Regarded as one of the Midwest’s top professional summer stock theaters, the Avondale Playhouse (or “Avondale-in the-Meadows”) contracted nationally recognized stage and screen personalities to headline casts composed largely of local talent. A candy-striped tent erected at the Meadows Shopping Center on East 38th Street housed the 1,200-seat theater for most of its operating years, 1954-1966.

A large circus tent is surrounded by a black chain link fence.
Avondale Theatre, 1960s Credit: Indianapolis-Marion County Public Library View Source

Avondale regularly drew capacity audiences to popular light comedy productions in addition to award-winning modern classics. One of the nation’s few theaters-in-the-round, Avondale’s stage afforded such stars as Myrna Loy, Cesar Romero, and Dorothy Lamour in an unusual live-performance experience, while its multiple viewing perspectives proved a challenge to directors and set designers.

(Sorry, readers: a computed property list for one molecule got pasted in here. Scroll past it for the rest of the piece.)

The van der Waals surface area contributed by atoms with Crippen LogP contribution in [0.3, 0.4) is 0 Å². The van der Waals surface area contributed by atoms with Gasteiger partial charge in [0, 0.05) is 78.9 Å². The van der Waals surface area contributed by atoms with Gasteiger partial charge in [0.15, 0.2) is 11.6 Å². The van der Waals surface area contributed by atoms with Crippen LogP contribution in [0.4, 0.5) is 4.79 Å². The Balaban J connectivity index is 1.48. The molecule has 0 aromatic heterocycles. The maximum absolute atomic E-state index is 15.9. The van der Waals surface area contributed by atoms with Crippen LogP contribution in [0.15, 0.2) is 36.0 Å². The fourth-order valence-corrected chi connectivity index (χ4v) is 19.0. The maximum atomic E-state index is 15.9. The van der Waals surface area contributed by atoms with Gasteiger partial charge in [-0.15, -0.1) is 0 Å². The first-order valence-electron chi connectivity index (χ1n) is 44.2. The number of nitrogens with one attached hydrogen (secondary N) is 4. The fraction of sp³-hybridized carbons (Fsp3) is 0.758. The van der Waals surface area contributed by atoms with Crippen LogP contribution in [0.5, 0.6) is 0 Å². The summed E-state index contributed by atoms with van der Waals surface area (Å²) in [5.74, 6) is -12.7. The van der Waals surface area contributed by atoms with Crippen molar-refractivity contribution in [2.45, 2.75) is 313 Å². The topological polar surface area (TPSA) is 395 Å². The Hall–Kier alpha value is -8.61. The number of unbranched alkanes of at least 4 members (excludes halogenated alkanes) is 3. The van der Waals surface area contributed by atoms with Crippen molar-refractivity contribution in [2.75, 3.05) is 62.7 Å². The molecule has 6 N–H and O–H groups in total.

Allen Whitehill Clowes, who along with W. Taylor Wilson helped found Avondale, promoted the tent theater and its friendly rival, Starlight Musicals, as the city’s two best alternatives to summer boredom. In 1964, ticket prices ranged from $2.90 to $3.20. The Crown Room, located in the Meadows, advertised a dinner, cocktail, and Avondale show package for $6.95.

Several people, furniture and props are shown on a stage.
“Born Yesterday” rehearsal at the Avondale Playhouse, 1960s Credit: Indianapolis-Marion County Public Library View Source

Encouraged by the theater’s success, Avondale’s board of directors sought expansion to other midwest locations, but the failure of a Louisville venture in 1965 forced the company to sell its assets. A proposed Avondale “Playhouse-on-the-Lake,” scheduled to open June 20, 1967, at 116th and Keystone, never reached the construction stage.

Revised February 2021

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